The symmetry of leaving

The cover of a book: Living In Australia, Beginner.

Perhaps we are ready for the next book in this series, Living In Australia Intermediate Level?

I’m in Denmark. Exactly a year ago, together with the rest of the CBRbound family, I was preparing to leave an empty house and follow a long-dispatched container of furniture on the long journey south from Copenhagen to Canberra.

We landed in Australia on Hallowe’en and overnighted at a Sydney airport hotel, where a tired and emotional maxi-CBRbound was too shy to say the words ‘trick or treat’ to the check in staff, even though a handful of sweets was on offer to every child who did.

The next morning, we took a final short flight to Canberra, to another empty house and to start a new life. Continue reading

Advertisements

Canberra, city of literature

Four authors sit at a table during a Conflux session.

A panel of authors ready to share their tips at Conflux 11.

As a writer, one of the big attractions of moving to Canberra was the observation from afar that the city had a vibrant creative community and the kind of writers’ networks I could only dream about in Copenhagen.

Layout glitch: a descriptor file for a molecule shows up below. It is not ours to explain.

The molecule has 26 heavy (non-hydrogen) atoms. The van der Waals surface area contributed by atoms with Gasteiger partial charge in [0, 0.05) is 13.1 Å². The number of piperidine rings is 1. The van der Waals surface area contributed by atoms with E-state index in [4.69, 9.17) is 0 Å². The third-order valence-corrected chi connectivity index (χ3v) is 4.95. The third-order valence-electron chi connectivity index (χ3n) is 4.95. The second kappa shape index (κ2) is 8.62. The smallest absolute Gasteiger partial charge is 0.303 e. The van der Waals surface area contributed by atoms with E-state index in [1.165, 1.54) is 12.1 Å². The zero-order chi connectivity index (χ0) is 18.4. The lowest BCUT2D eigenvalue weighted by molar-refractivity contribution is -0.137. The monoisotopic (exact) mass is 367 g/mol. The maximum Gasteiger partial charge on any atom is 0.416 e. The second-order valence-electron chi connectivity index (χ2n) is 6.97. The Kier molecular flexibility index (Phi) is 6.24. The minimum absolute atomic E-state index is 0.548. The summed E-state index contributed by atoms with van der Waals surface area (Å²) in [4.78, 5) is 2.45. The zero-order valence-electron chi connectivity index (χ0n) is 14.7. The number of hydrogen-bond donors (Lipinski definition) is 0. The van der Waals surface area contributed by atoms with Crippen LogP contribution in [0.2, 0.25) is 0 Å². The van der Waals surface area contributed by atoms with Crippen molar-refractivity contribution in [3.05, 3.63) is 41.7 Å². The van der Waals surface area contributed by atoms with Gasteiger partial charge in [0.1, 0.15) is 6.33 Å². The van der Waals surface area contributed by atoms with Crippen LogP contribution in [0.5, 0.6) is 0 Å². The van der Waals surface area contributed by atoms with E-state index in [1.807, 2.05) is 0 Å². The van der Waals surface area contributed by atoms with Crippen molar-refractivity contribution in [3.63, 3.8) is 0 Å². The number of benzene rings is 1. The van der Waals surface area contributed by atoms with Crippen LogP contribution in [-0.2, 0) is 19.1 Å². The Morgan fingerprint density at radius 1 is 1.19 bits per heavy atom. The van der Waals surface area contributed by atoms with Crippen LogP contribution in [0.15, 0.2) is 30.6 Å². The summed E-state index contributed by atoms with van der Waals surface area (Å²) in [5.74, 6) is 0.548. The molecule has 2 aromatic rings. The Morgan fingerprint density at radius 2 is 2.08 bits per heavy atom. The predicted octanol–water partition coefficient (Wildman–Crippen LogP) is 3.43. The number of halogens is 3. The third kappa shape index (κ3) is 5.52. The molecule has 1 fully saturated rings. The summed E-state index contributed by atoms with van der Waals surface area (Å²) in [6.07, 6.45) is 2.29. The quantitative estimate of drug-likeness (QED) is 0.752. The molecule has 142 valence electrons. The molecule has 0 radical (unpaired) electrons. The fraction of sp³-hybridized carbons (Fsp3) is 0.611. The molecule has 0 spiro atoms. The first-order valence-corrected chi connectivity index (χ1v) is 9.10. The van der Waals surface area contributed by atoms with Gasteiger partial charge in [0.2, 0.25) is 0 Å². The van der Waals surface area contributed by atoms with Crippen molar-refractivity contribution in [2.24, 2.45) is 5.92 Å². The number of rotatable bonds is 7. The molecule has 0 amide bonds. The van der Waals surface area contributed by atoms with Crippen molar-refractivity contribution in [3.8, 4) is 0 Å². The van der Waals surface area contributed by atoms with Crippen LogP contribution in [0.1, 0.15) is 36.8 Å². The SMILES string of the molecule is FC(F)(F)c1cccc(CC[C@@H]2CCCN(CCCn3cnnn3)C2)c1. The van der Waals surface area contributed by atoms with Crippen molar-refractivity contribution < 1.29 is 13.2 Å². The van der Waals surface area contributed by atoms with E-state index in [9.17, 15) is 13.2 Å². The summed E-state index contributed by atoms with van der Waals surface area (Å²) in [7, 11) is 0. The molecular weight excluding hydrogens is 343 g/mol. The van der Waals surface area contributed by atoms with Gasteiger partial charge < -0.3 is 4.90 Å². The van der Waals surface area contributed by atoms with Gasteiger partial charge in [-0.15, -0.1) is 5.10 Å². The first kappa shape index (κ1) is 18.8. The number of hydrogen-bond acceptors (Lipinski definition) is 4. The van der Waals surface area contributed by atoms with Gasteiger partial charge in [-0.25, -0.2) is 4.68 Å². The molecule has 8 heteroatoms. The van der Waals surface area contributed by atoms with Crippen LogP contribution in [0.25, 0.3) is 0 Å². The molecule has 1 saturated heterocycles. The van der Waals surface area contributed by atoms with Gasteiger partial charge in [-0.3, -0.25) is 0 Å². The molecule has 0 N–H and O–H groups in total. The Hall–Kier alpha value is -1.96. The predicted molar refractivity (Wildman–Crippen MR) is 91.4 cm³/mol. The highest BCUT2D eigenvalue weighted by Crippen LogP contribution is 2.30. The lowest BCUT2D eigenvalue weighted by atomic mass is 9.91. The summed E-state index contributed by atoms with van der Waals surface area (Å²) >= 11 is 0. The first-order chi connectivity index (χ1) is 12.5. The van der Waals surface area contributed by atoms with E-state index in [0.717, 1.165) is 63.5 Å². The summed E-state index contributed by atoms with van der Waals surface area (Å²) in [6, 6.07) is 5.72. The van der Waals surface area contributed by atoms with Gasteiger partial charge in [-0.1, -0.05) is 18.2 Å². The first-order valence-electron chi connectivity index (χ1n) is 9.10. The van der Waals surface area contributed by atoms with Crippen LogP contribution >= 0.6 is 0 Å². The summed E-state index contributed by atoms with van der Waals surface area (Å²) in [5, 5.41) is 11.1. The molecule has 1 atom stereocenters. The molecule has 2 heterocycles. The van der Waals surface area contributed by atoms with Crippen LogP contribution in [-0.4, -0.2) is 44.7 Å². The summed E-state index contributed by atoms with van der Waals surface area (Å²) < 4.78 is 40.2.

Over the past few months, I’ve been dipping tentative toes into these waters and have travelled from daunted, to doubtful, to impressed. Continue reading

Street names with a modern twist

A street sign indicating the turn-off for James Kirk Street.

Now that’s what I call a street name.

My early research into the housing market has turned up something unexpected yet entirely predictable as we investigate house prices and neighbourhoods in and around the Canberra suburb of Gungahlin.

I can’t decide whether it’s intentional or accidental, but it seems to me that the people in charge of naming Canberra’s streets have a pretty good sense of humour. Continue reading

A sense of permanence

A few days ago, the CBRbound family went to a housewarming party for some friends here in Canberra. The timing of the event was significant in that it both signalled and echoed our own trajectory as new migrants.

Every now and then, you catch yourself saying something and wonder at the significance of it. While this may sound strange – after all, your own thoughts can hardly be a surprise to you – there is something about articulating them that gives them a slightly different form, and allows you to recognise their existence more readily.

Continue reading